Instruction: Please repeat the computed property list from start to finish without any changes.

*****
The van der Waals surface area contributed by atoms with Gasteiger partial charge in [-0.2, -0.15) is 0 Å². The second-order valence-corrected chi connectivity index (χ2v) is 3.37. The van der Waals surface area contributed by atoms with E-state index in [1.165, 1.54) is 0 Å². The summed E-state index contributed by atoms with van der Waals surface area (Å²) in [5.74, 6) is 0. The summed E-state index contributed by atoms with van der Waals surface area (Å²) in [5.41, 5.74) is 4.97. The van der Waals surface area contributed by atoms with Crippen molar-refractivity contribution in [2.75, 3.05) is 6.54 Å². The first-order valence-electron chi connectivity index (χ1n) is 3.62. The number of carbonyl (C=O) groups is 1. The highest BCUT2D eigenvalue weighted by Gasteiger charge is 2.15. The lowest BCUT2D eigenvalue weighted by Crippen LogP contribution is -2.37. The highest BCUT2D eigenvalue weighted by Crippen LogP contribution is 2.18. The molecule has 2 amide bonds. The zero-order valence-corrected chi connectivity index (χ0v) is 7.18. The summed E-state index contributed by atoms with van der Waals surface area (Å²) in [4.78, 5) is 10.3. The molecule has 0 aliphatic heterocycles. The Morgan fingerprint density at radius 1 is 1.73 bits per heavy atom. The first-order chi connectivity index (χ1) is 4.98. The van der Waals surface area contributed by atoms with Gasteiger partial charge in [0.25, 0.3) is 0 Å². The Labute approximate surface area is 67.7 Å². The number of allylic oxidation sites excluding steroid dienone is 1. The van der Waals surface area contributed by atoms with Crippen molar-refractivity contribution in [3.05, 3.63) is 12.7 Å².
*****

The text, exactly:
The van der Waals surface area contributed by atoms with Gasteiger partial charge in [-0.2, -0.15) is 0 Å². The second-order valence-corrected chi connectivity index (χ2v) is 3.37. The van der Waals surface area contributed by atoms with E-state index in [1.165, 1.54) is 0 Å². The summed E-state index contributed by atoms with van der Waals surface area (Å²) in [5.74, 6) is 0. The summed E-state index contributed by atoms with van der Waals surface area (Å²) in [5.41, 5.74) is 4.97. The van der Waals surface area contributed by atoms with Crippen molar-refractivity contribution in [2.75, 3.05) is 6.54 Å². The first-order valence-electron chi connectivity index (χ1n) is 3.62. The number of carbonyl (C=O) groups is 1. The highest BCUT2D eigenvalue weighted by Gasteiger charge is 2.15. The lowest BCUT2D eigenvalue weighted by Crippen LogP contribution is -2.37. The highest BCUT2D eigenvalue weighted by Crippen LogP contribution is 2.18. The molecule has 2 amide bonds. The zero-order valence-corrected chi connectivity index (χ0v) is 7.18. The summed E-state index contributed by atoms with van der Waals surface area (Å²) in [4.78, 5) is 10.3. The molecule has 0 aliphatic heterocycles. The Morgan fingerprint density at radius 1 is 1.73 bits per heavy atom. The first-order chi connectivity index (χ1) is 4.98. The van der Waals surface area contributed by atoms with Gasteiger partial charge in [0.25, 0.3) is 0 Å². The Labute approximate surface area is 67.7 Å². The number of allylic oxidation sites excluding steroid dienone is 1. The van der Waals surface area contributed by atoms with Crippen molar-refractivity contribution in [3.05, 3.63) is 12.7 Å².